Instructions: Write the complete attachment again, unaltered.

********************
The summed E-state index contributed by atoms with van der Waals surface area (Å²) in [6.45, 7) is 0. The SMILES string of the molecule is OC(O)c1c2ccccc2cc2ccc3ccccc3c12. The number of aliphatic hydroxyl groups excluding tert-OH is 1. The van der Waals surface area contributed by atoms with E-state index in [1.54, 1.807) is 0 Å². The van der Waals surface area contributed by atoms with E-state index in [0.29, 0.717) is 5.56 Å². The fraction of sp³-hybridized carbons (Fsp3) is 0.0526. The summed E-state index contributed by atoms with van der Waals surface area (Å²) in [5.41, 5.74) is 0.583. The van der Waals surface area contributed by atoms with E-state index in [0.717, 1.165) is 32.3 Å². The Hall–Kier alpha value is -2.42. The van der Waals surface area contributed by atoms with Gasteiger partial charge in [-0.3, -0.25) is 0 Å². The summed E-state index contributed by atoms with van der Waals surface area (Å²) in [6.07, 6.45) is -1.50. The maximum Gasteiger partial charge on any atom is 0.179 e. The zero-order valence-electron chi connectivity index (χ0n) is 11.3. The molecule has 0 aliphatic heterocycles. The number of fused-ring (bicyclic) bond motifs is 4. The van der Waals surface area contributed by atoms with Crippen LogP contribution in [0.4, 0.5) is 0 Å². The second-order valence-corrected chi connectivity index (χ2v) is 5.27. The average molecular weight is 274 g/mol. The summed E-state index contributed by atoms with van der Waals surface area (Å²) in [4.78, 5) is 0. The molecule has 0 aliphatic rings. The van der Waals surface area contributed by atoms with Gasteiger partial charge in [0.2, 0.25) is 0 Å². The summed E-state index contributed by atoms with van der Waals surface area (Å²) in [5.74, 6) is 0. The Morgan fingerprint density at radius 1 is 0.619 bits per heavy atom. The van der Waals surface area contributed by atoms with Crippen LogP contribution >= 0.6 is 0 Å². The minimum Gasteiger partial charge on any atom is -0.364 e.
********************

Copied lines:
The summed E-state index contributed by atoms with van der Waals surface area (Å²) in [6.45, 7) is 0. The SMILES string of the molecule is OC(O)c1c2ccccc2cc2ccc3ccccc3c12. The number of aliphatic hydroxyl groups excluding tert-OH is 1. The van der Waals surface area contributed by atoms with E-state index in [1.54, 1.807) is 0 Å². The van der Waals surface area contributed by atoms with E-state index in [0.29, 0.717) is 5.56 Å². The fraction of sp³-hybridized carbons (Fsp3) is 0.0526. The summed E-state index contributed by atoms with van der Waals surface area (Å²) in [5.41, 5.74) is 0.583. The van der Waals surface area contributed by atoms with E-state index in [0.717, 1.165) is 32.3 Å². The Hall–Kier alpha value is -2.42. The van der Waals surface area contributed by atoms with Gasteiger partial charge in [-0.3, -0.25) is 0 Å². The summed E-state index contributed by atoms with van der Waals surface area (Å²) in [6.07, 6.45) is -1.50. The maximum Gasteiger partial charge on any atom is 0.179 e. The zero-order valence-electron chi connectivity index (χ0n) is 11.3. The molecule has 0 aliphatic heterocycles. The number of fused-ring (bicyclic) bond motifs is 4. The van der Waals surface area contributed by atoms with Crippen LogP contribution in [0.4, 0.5) is 0 Å². The second-order valence-corrected chi connectivity index (χ2v) is 5.27. The average molecular weight is 274 g/mol. The summed E-state index contributed by atoms with van der Waals surface area (Å²) in [4.78, 5) is 0. The molecule has 0 aliphatic rings. The van der Waals surface area contributed by atoms with Gasteiger partial charge in [0.2, 0.25) is 0 Å². The summed E-state index contributed by atoms with van der Waals surface area (Å²) in [5.74, 6) is 0. The Morgan fingerprint density at radius 1 is 0.619 bits per heavy atom. The van der Waals surface area contributed by atoms with Crippen LogP contribution >= 0.6 is 0 Å². The minimum Gasteiger partial charge on any atom is -0.364 e.